Office Hours, Vol. I: The Big Lie
In which we spill ink on what passes for journalism in Music City
CMA Fest may have ended a month ago, but as The Pamphleteer staff scoured local media for the perfect article to start our new series taking local journalism to task for its mediocrity, nothing raised our ridicule receptors like the Scene’s coverage of the crown jewel of Nashville tourism. Despite stiff competition, “CMA Fest Remains a Work in Progress” remains the worst piece we have read all summer thanks to its brazen neglect of research, lack of any discernible attempts at interviews, and abundance of Wikipedia trifles that may win trivia night at the newest local Mellow Mushroom ripoff, but should make the editors of our city’s stalwart alt-weekly deeply ashamed.
The piece by Lorie Liebig (could there be a better name for a carpetbagging local journalist?) posits that CMA Fest needs more representation for minorities and LGBTQ musicians. Curiously, she/her leaves out the “+,” betraying the raw bigotry lurking underneath her/she’s allyship. In a piece about glaring and politically motivated omissions, Liebig oddly devotes the bulk of of her prose to detailing a host of famous female and minority artists who have flourished in the country music world, undercutting her argument from the first paragraph.
Her most damning evidence of the event’s white cisheteropatriarchy? The 2015 Tomatogate controversy, in which radio consultant Keith Hill compared the ideal country music playlist to a salad that needs an abundance of male greens and a few pieces of the dainty fruit thrown in for a change of pace–a faux pas completely unrelated to the event. Thanks to Liebig’s work, long-time Nashvillians have finally heard about this scandal, a revelation almost outdone by her bombshell implication that Morgan Wallen may have said something racist once.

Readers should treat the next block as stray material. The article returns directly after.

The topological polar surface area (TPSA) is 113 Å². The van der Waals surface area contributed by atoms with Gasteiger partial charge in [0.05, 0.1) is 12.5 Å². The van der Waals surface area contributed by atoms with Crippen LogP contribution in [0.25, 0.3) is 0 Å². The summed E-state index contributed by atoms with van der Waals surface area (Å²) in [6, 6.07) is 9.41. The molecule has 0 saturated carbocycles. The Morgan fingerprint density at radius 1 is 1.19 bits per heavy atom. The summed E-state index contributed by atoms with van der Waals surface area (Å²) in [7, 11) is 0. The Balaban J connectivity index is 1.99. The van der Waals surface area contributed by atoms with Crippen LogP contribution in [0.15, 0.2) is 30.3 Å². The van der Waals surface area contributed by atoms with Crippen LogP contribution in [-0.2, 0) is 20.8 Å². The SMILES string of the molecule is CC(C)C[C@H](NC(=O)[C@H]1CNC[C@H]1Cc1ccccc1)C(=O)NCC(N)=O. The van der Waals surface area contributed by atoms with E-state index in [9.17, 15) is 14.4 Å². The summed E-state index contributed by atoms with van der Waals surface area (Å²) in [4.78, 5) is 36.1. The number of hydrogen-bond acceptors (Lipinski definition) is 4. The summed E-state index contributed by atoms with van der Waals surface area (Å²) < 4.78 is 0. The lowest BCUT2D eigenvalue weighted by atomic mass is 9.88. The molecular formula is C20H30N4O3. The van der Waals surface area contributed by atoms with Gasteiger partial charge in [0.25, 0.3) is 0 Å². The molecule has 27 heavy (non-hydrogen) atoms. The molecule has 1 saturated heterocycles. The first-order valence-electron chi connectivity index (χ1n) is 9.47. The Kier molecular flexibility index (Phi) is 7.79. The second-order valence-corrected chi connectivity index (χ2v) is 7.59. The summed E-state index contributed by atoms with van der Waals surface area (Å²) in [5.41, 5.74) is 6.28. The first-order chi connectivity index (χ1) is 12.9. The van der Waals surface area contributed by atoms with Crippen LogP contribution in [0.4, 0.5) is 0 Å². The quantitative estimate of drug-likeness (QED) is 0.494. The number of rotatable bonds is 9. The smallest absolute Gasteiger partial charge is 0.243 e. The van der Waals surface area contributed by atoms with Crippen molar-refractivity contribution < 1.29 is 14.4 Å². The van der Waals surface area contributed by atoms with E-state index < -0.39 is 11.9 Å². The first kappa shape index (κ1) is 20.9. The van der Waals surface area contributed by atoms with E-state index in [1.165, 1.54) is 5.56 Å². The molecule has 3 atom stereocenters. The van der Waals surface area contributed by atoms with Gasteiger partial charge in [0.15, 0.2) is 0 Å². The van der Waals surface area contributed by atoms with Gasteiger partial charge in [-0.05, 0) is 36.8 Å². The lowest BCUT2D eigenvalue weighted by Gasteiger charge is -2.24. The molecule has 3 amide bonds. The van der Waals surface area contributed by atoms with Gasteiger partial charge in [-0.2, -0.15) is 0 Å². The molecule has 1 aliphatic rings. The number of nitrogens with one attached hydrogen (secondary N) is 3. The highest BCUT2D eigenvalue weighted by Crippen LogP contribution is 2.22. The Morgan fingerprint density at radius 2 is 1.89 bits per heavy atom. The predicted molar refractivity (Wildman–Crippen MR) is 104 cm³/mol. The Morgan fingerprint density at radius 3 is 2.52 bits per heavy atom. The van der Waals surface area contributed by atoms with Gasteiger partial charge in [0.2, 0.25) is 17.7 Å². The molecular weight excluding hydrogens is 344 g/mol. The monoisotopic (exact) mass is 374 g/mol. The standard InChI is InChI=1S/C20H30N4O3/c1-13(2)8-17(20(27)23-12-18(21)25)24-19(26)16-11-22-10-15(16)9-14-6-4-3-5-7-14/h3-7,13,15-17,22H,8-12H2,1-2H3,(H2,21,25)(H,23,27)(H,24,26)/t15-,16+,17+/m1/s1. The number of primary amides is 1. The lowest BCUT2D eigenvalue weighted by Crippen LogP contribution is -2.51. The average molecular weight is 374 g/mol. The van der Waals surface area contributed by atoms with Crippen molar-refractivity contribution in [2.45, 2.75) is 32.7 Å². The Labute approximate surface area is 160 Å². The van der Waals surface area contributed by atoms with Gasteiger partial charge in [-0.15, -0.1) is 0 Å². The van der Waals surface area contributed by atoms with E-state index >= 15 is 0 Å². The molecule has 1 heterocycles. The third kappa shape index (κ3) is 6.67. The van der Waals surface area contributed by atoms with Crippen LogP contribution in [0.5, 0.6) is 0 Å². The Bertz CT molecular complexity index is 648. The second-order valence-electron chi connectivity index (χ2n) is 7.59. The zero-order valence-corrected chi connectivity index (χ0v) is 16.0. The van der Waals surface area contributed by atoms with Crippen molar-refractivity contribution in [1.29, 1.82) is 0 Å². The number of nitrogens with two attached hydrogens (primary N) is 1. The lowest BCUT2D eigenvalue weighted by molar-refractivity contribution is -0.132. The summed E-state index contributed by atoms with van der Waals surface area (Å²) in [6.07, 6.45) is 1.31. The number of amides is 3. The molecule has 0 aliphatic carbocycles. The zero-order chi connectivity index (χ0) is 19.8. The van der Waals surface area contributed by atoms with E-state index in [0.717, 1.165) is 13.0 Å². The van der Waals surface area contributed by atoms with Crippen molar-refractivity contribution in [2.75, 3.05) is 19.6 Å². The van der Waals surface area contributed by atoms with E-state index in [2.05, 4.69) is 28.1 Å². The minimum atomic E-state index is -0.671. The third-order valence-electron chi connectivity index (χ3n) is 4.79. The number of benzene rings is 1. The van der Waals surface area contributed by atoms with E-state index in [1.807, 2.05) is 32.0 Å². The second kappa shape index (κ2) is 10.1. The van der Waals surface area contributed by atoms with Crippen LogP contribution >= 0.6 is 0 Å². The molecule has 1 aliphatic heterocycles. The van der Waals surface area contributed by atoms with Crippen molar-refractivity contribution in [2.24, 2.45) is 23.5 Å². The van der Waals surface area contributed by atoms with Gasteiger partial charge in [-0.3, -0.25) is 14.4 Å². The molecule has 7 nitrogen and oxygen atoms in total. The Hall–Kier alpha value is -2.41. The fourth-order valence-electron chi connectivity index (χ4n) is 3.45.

Is the article about the CMA Fest or is it just a way for Liebig to show off her poor knowledge of country music? It's unclear, but the lack of direction reminds one of the indecision many a Nashville woo-girl experiences when deciding on where to eat brunch after the protest for the fifth time that week. The result leaves the uninitiated reader unsure if–much less when–the acts she mentions are even playing the event. Such flaws are all the more obvious since, thanks to the lack of original reporting, the article’s structure resembles a social justice Mad Lib. With a quick click of “find and replace” it could be an equally outraged takedown of the corn industry, the waste management trade, or the implicit bias of the Keebler Elves.
Indicative of local journalism’s lack of quality control, Liebig stuffs the article full of vague adjectives, clunky second person, freewheeling use of punctuation, ugly passive voice, and laughable platitudes. Gems such as “but has the Country Music Association’s vision of an inclusive, fun escape for country fans truly caught up with the times?” so deeply lack meaning and insight they would kill Jim Ridley all over again.
After bungling even the most basic elements of style, Liebig ends with a call to arms: more black and brown people slaving away backstage in blue-collar roles: “Representation on the stage is meaningful, but without a lot more people of color behind the scenes, the framework for the whole industry remains warped.” Keep those burgeoning BIPOC industry hopefuls out of the limelight and in their proper place, Ms. Liebig. Nashville hasn’t seen this much accidental racism since Brad Paisley collabed with LL Cool J in 2013.